Editorial Board   Guest Author

Ms. Barragate

Susie Barragate

President & CEO, Vocational Guidance Services

Susie Barragate was appointed as the President & CEO of Vocational Guidance Services (VGS), an Ohio provider of personalized vocational training to individuals with disabilities or other barriers to employment, in September 2018. She has served with VGS for more than 22 years, joining the organization in 1996 as the Human Resources Coordinator and in 1999 becoming the agency's Human Resources Director.

In 2012, Ms. Barragate was asked to take responsibility for the vocational rehabilitation services at VGS' Elyria facility in addition to her supervision of VGS' HR and Intake Departments. In 2014, she became Vice President of Human Resources and Lorain County Rehabilitation Services.

In addition to processing payroll for four distinct corporations and over 1,000 employees, under Ms. Barragate's leadership VGS' Human Resources Department was responsible for guiding and directing agency personnel policies and practices, while the Intake Department oversaw all the open and closed case files for program participants, while also processing referrals for services to participants.

The Lorain County Rehabilitation Services included a program with the Lorain County Department of Jobs and Family Services, as well as Placement Services, Clerical Training, and Work Adjustment.

Ms. Barragate graduated from the University of Cincinnati with a Bachelor of Arts degree with a concentration in personnel and industrial relations. In 2013, she was awarded the Innovation Award for Strategic Alignment by ERC and CSHRM's HR Awards, and was named as an Archer Award finalist for HR Executive of the Year by Crain's Cleveland Business in 2014. Ms. Barragate is a graduate of the Cleveland Leadership Center's Bridge Builders Class of 2013.

Please visit http://www.vgsjob.org for more information.

Ms. Barragate can be contacted at +1 216-431-7800 or SusieBarragate@vgsjob.org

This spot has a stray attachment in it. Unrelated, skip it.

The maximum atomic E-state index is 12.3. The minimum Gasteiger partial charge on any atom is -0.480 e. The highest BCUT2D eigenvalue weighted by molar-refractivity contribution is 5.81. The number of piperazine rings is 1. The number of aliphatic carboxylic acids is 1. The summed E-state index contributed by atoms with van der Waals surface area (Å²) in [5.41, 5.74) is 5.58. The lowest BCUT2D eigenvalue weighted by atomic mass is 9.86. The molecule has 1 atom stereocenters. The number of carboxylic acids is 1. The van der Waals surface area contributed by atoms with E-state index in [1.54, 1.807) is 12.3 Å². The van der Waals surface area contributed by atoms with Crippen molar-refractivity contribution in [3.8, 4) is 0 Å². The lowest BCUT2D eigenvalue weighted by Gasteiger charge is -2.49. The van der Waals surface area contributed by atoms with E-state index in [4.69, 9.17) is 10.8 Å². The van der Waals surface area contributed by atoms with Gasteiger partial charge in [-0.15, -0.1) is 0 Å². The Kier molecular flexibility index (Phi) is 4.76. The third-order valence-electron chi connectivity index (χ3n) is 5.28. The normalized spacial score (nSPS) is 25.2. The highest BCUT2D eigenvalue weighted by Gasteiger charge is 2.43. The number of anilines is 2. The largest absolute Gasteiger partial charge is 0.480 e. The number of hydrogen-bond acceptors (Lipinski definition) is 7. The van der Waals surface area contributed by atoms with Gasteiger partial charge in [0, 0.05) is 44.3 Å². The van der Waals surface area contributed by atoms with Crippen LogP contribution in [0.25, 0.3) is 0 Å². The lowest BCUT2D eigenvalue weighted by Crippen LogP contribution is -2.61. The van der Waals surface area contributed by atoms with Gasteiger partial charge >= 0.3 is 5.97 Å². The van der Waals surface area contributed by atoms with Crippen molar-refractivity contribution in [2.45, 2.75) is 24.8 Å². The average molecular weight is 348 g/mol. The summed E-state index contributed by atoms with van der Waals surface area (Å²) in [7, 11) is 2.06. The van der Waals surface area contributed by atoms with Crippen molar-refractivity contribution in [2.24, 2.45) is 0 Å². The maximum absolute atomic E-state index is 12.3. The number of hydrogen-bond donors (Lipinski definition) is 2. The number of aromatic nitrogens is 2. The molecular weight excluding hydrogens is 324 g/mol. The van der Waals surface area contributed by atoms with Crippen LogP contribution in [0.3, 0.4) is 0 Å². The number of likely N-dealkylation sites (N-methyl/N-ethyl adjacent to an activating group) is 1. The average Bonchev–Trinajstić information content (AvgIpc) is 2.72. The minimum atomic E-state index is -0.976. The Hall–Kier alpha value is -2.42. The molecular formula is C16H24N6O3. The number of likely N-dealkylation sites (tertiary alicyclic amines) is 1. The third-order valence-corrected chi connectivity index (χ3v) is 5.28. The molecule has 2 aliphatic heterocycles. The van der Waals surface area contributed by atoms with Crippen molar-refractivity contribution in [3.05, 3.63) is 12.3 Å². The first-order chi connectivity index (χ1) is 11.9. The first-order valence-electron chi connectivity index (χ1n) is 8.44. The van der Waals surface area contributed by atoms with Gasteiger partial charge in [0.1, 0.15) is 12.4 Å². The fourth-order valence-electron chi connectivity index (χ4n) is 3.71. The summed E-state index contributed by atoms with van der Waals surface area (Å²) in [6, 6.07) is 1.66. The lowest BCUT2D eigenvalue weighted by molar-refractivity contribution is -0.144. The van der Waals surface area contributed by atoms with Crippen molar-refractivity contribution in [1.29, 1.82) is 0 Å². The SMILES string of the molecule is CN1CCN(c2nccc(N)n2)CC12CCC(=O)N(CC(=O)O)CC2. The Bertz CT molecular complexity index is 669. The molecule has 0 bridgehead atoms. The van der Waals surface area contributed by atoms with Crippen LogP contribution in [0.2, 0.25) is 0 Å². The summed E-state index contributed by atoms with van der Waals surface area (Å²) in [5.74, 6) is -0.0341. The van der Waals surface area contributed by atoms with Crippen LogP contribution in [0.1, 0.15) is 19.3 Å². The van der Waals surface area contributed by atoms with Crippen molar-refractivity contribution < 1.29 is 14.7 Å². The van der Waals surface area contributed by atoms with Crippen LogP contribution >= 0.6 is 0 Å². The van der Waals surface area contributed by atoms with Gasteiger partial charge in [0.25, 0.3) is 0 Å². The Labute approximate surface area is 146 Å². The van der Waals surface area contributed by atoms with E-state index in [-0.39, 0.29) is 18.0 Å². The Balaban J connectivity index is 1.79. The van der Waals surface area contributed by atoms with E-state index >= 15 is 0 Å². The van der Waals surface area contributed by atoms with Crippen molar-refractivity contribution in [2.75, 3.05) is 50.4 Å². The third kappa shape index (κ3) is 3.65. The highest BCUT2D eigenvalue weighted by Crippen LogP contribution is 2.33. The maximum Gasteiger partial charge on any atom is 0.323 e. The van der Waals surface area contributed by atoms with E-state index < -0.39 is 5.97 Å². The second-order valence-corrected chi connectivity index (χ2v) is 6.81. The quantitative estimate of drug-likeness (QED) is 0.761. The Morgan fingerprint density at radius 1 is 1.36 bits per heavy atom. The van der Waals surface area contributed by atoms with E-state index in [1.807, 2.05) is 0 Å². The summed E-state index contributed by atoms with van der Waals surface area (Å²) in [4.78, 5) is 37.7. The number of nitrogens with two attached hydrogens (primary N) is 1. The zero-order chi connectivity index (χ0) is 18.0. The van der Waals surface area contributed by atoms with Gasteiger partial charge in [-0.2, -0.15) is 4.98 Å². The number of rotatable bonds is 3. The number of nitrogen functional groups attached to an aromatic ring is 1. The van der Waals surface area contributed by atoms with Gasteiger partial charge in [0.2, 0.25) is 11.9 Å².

Coming up in December 2019...

Hotel Law: A Labor Crisis and Cyber Security

According to a recent study, the hospitality industry accounted for 2.9 trillion dollars in sales and in the U.S. alone, was responsible for 1 in 9 jobs. In an industry of that scope and dimension, legal issues touch every aspect of a hotel's operation, and legal services are required in order to conform to all prevailing laws and regulations. Though not all hotels face the same issues, there are some industry-wide subjects that are of concern more broadly. One of those matters is the issue of immigration and how it affects the ability of hotels to recruit qualified employees. The hotel industry is currently facing a labor crisis; the U.S. Labor Department estimates that there are 600,000 unfilled jobs in the industry. Part of the problem contributing to this labor shortage is the lack of H2B visas for low-skilled workers, combined with the difficulty in obtaining J-1 visas for temporary workers. Because comprehensive immigration reform is not being addressed politically, hotel managers expect things are going to get worse before they get better. Corporate cyber security is another major legal issue the industry must address. Hotels are under enormous pressure in this area given the large volume of customer financial transactions they handle daily. Recently, a federal court ruled that the Federal Trade Commission had the power to regulate corporate cyber security, so it is incumbent on hotels to establish data security programs in order to prevent data breaches. The lack of such programs could cause hotels to face legal threats from government agencies, class action lawsuits, and damage to their brand image if a data breach should occur. These are just two of the critical issues that the December issue of Hotel Business Review will examine in the area of hotel law.